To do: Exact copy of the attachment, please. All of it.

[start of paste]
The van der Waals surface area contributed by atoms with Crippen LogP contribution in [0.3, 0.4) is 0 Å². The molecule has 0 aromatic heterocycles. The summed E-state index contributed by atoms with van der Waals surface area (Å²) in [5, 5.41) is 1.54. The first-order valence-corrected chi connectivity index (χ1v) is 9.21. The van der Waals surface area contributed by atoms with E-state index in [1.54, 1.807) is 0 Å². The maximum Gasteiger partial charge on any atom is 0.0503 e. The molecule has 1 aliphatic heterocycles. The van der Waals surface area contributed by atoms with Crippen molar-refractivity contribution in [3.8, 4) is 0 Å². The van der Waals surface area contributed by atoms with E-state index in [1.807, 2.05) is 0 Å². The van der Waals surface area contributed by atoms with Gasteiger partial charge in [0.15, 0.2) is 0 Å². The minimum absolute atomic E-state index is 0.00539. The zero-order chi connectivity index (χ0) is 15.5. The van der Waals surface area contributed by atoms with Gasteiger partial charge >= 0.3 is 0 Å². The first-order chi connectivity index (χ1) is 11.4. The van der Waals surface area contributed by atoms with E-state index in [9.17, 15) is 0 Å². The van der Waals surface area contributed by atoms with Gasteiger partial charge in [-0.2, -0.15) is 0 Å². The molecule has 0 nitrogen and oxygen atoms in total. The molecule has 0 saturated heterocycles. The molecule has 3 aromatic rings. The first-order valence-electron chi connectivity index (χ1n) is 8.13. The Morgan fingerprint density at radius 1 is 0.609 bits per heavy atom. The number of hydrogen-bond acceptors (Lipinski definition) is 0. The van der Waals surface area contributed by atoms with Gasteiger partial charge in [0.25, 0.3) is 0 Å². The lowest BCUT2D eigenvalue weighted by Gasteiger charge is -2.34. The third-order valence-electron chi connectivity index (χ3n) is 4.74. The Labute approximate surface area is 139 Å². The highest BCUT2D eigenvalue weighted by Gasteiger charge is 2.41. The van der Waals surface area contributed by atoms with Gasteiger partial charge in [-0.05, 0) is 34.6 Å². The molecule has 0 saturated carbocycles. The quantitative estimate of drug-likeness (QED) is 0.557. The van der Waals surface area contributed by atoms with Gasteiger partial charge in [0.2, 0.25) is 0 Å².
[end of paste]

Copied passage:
The van der Waals surface area contributed by atoms with Crippen LogP contribution in [0.3, 0.4) is 0 Å². The molecule has 0 aromatic heterocycles. The summed E-state index contributed by atoms with van der Waals surface area (Å²) in [5, 5.41) is 1.54. The first-order valence-corrected chi connectivity index (χ1v) is 9.21. The van der Waals surface area contributed by atoms with E-state index in [1.54, 1.807) is 0 Å². The maximum Gasteiger partial charge on any atom is 0.0503 e. The molecule has 1 aliphatic heterocycles. The van der Waals surface area contributed by atoms with Crippen molar-refractivity contribution in [3.8, 4) is 0 Å². The van der Waals surface area contributed by atoms with E-state index in [1.807, 2.05) is 0 Å². The van der Waals surface area contributed by atoms with Gasteiger partial charge in [0.15, 0.2) is 0 Å². The minimum absolute atomic E-state index is 0.00539. The zero-order chi connectivity index (χ0) is 15.5. The van der Waals surface area contributed by atoms with Gasteiger partial charge >= 0.3 is 0 Å². The first-order chi connectivity index (χ1) is 11.4. The van der Waals surface area contributed by atoms with E-state index in [9.17, 15) is 0 Å². The van der Waals surface area contributed by atoms with Gasteiger partial charge in [-0.2, -0.15) is 0 Å². The molecule has 0 nitrogen and oxygen atoms in total. The molecule has 0 saturated heterocycles. The molecule has 3 aromatic rings. The first-order valence-electron chi connectivity index (χ1n) is 8.13. The Morgan fingerprint density at radius 1 is 0.609 bits per heavy atom. The number of hydrogen-bond acceptors (Lipinski definition) is 0. The van der Waals surface area contributed by atoms with Gasteiger partial charge in [0.25, 0.3) is 0 Å². The lowest BCUT2D eigenvalue weighted by Gasteiger charge is -2.34. The third-order valence-electron chi connectivity index (χ3n) is 4.74. The Labute approximate surface area is 139 Å². The highest BCUT2D eigenvalue weighted by Gasteiger charge is 2.41. The van der Waals surface area contributed by atoms with Gasteiger partial charge in [-0.05, 0) is 34.6 Å². The molecule has 0 saturated carbocycles. The quantitative estimate of drug-likeness (QED) is 0.557. The van der Waals surface area contributed by atoms with Gasteiger partial charge in [0.2, 0.25) is 0 Å².